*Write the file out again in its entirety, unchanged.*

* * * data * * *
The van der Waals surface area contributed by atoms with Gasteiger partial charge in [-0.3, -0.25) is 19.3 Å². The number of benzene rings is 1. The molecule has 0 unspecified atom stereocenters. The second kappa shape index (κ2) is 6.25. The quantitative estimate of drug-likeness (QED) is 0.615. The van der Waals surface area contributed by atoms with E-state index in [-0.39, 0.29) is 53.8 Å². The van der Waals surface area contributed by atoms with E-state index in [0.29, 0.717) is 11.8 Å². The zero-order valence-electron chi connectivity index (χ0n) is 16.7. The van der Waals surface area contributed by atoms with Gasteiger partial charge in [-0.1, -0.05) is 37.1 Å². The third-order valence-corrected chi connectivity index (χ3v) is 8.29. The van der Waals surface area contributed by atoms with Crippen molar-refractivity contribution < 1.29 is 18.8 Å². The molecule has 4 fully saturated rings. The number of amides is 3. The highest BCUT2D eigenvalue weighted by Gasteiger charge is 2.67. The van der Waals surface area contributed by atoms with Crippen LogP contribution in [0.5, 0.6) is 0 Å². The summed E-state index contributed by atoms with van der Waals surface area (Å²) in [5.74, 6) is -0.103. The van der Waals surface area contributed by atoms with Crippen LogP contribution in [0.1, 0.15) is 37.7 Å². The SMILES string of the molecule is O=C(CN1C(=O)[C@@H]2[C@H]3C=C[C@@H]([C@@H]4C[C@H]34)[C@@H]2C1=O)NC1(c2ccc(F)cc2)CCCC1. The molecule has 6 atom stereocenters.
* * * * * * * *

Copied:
The van der Waals surface area contributed by atoms with Gasteiger partial charge in [-0.3, -0.25) is 19.3 Å². The number of benzene rings is 1. The molecule has 0 unspecified atom stereocenters. The second kappa shape index (κ2) is 6.25. The quantitative estimate of drug-likeness (QED) is 0.615. The van der Waals surface area contributed by atoms with E-state index in [-0.39, 0.29) is 53.8 Å². The van der Waals surface area contributed by atoms with E-state index in [0.29, 0.717) is 11.8 Å². The zero-order valence-electron chi connectivity index (χ0n) is 16.7. The van der Waals surface area contributed by atoms with Gasteiger partial charge in [-0.1, -0.05) is 37.1 Å². The third-order valence-corrected chi connectivity index (χ3v) is 8.29. The van der Waals surface area contributed by atoms with Crippen molar-refractivity contribution < 1.29 is 18.8 Å². The molecule has 4 fully saturated rings. The number of amides is 3. The highest BCUT2D eigenvalue weighted by Gasteiger charge is 2.67. The van der Waals surface area contributed by atoms with Crippen LogP contribution in [0.5, 0.6) is 0 Å². The summed E-state index contributed by atoms with van der Waals surface area (Å²) in [5.74, 6) is -0.103. The van der Waals surface area contributed by atoms with Crippen LogP contribution in [0.1, 0.15) is 37.7 Å². The SMILES string of the molecule is O=C(CN1C(=O)[C@@H]2[C@H]3C=C[C@@H]([C@@H]4C[C@H]34)[C@@H]2C1=O)NC1(c2ccc(F)cc2)CCCC1. The molecule has 6 atom stereocenters.